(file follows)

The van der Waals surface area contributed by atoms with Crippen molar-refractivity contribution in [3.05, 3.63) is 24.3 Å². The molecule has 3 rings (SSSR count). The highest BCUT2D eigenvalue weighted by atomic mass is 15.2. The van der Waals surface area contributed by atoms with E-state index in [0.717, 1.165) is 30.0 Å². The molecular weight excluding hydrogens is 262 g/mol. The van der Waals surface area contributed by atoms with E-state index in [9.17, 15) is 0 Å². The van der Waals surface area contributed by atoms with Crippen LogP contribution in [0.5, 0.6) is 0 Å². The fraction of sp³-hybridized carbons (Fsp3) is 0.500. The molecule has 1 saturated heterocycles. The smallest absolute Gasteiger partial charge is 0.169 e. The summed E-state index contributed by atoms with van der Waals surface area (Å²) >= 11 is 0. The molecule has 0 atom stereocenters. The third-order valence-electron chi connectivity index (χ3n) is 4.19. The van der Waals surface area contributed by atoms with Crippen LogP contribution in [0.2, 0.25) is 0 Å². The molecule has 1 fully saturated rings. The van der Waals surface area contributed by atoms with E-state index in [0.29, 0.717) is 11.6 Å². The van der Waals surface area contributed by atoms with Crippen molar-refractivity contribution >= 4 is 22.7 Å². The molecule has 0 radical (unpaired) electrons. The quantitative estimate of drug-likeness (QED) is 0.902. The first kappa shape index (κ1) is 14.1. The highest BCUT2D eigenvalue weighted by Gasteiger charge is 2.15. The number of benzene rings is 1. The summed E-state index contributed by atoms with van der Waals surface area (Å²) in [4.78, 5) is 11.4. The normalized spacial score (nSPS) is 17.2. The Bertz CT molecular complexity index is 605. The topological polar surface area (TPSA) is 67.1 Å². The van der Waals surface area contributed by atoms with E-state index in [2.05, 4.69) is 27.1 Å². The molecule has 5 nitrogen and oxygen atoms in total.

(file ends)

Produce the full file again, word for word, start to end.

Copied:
The van der Waals surface area contributed by atoms with Crippen molar-refractivity contribution in [3.05, 3.63) is 24.3 Å². The molecule has 3 rings (SSSR count). The highest BCUT2D eigenvalue weighted by atomic mass is 15.2. The van der Waals surface area contributed by atoms with E-state index in [0.717, 1.165) is 30.0 Å². The molecular weight excluding hydrogens is 262 g/mol. The van der Waals surface area contributed by atoms with E-state index in [9.17, 15) is 0 Å². The van der Waals surface area contributed by atoms with Crippen LogP contribution in [0.5, 0.6) is 0 Å². The fraction of sp³-hybridized carbons (Fsp3) is 0.500. The molecule has 1 saturated heterocycles. The smallest absolute Gasteiger partial charge is 0.169 e. The summed E-state index contributed by atoms with van der Waals surface area (Å²) >= 11 is 0. The molecule has 0 atom stereocenters. The third-order valence-electron chi connectivity index (χ3n) is 4.19. The van der Waals surface area contributed by atoms with Crippen LogP contribution in [0.2, 0.25) is 0 Å². The molecule has 1 fully saturated rings. The van der Waals surface area contributed by atoms with E-state index in [0.29, 0.717) is 11.6 Å². The van der Waals surface area contributed by atoms with Crippen molar-refractivity contribution >= 4 is 22.7 Å². The molecule has 0 radical (unpaired) electrons. The quantitative estimate of drug-likeness (QED) is 0.902. The first kappa shape index (κ1) is 14.1. The highest BCUT2D eigenvalue weighted by Gasteiger charge is 2.15. The number of benzene rings is 1. The summed E-state index contributed by atoms with van der Waals surface area (Å²) in [4.78, 5) is 11.4. The normalized spacial score (nSPS) is 17.2. The Bertz CT molecular complexity index is 605. The topological polar surface area (TPSA) is 67.1 Å². The van der Waals surface area contributed by atoms with E-state index in [2.05, 4.69) is 27.1 Å². The molecule has 5 nitrogen and oxygen atoms in total.